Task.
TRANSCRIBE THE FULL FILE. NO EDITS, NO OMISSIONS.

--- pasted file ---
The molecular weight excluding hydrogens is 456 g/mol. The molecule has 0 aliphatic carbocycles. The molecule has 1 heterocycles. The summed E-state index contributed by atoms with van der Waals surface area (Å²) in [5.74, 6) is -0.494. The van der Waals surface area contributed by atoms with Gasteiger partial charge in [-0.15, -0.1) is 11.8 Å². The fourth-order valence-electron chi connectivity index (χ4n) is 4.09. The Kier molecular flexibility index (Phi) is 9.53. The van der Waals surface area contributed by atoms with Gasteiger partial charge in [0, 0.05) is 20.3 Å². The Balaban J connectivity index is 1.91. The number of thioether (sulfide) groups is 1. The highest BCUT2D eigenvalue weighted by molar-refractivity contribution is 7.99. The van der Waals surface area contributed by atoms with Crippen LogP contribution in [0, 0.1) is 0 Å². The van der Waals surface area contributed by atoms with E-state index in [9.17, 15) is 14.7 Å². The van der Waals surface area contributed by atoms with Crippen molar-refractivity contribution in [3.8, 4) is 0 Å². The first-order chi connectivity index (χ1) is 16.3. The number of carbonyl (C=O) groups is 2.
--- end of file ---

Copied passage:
The molecular weight excluding hydrogens is 456 g/mol. The molecule has 0 aliphatic carbocycles. The molecule has 1 heterocycles. The summed E-state index contributed by atoms with van der Waals surface area (Å²) in [5.74, 6) is -0.494. The van der Waals surface area contributed by atoms with Gasteiger partial charge in [-0.15, -0.1) is 11.8 Å². The fourth-order valence-electron chi connectivity index (χ4n) is 4.09. The Kier molecular flexibility index (Phi) is 9.53. The van der Waals surface area contributed by atoms with Gasteiger partial charge in [0, 0.05) is 20.3 Å². The Balaban J connectivity index is 1.91. The number of thioether (sulfide) groups is 1. The highest BCUT2D eigenvalue weighted by molar-refractivity contribution is 7.99. The van der Waals surface area contributed by atoms with Crippen LogP contribution in [0, 0.1) is 0 Å². The van der Waals surface area contributed by atoms with E-state index in [9.17, 15) is 14.7 Å². The van der Waals surface area contributed by atoms with Crippen molar-refractivity contribution in [3.8, 4) is 0 Å². The first-order chi connectivity index (χ1) is 16.3. The number of carbonyl (C=O) groups is 2.